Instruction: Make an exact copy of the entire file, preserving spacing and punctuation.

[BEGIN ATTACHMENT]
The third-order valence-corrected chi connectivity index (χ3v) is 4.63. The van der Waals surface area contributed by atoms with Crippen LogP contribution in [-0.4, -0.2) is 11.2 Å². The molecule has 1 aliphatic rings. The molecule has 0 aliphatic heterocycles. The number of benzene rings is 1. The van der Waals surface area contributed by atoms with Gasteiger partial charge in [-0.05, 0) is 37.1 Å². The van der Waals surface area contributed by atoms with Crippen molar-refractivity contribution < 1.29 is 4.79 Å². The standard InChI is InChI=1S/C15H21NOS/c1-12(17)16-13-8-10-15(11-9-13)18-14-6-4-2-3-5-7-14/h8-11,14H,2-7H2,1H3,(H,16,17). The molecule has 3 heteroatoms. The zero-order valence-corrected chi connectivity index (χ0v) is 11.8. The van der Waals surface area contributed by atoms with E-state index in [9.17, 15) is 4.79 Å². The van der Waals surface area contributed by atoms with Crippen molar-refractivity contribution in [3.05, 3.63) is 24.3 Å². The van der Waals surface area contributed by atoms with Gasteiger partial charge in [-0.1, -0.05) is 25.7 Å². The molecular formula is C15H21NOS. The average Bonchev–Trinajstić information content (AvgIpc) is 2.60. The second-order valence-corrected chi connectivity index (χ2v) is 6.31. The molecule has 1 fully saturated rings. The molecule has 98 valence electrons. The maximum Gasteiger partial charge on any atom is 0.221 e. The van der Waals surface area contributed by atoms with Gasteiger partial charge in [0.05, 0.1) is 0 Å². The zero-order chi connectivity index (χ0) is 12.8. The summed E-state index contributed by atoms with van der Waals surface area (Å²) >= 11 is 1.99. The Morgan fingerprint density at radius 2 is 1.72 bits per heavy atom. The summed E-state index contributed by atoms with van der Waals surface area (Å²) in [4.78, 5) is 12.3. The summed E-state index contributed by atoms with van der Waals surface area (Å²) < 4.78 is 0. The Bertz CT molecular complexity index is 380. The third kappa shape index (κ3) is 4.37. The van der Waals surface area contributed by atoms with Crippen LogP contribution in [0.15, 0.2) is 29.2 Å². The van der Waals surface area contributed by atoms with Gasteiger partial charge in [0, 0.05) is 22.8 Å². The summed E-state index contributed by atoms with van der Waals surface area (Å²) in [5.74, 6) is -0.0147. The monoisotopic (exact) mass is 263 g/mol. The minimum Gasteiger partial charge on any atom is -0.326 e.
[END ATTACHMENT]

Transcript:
The third-order valence-corrected chi connectivity index (χ3v) is 4.63. The van der Waals surface area contributed by atoms with Crippen LogP contribution in [-0.4, -0.2) is 11.2 Å². The molecule has 1 aliphatic rings. The molecule has 0 aliphatic heterocycles. The number of benzene rings is 1. The van der Waals surface area contributed by atoms with Gasteiger partial charge in [-0.05, 0) is 37.1 Å². The van der Waals surface area contributed by atoms with Crippen molar-refractivity contribution < 1.29 is 4.79 Å². The standard InChI is InChI=1S/C15H21NOS/c1-12(17)16-13-8-10-15(11-9-13)18-14-6-4-2-3-5-7-14/h8-11,14H,2-7H2,1H3,(H,16,17). The molecule has 3 heteroatoms. The zero-order valence-corrected chi connectivity index (χ0v) is 11.8. The van der Waals surface area contributed by atoms with E-state index in [9.17, 15) is 4.79 Å². The van der Waals surface area contributed by atoms with Crippen molar-refractivity contribution in [3.05, 3.63) is 24.3 Å². The van der Waals surface area contributed by atoms with Gasteiger partial charge in [-0.1, -0.05) is 25.7 Å². The molecular formula is C15H21NOS. The average Bonchev–Trinajstić information content (AvgIpc) is 2.60. The second-order valence-corrected chi connectivity index (χ2v) is 6.31. The molecule has 1 fully saturated rings. The molecule has 98 valence electrons. The maximum Gasteiger partial charge on any atom is 0.221 e. The van der Waals surface area contributed by atoms with Gasteiger partial charge in [0.05, 0.1) is 0 Å². The zero-order chi connectivity index (χ0) is 12.8. The summed E-state index contributed by atoms with van der Waals surface area (Å²) >= 11 is 1.99. The Morgan fingerprint density at radius 2 is 1.72 bits per heavy atom. The summed E-state index contributed by atoms with van der Waals surface area (Å²) in [4.78, 5) is 12.3. The summed E-state index contributed by atoms with van der Waals surface area (Å²) < 4.78 is 0. The Bertz CT molecular complexity index is 380. The third kappa shape index (κ3) is 4.37. The van der Waals surface area contributed by atoms with Crippen LogP contribution in [0.15, 0.2) is 29.2 Å². The van der Waals surface area contributed by atoms with Gasteiger partial charge in [0, 0.05) is 22.8 Å². The summed E-state index contributed by atoms with van der Waals surface area (Å²) in [5.74, 6) is -0.0147. The monoisotopic (exact) mass is 263 g/mol. The minimum Gasteiger partial charge on any atom is -0.326 e.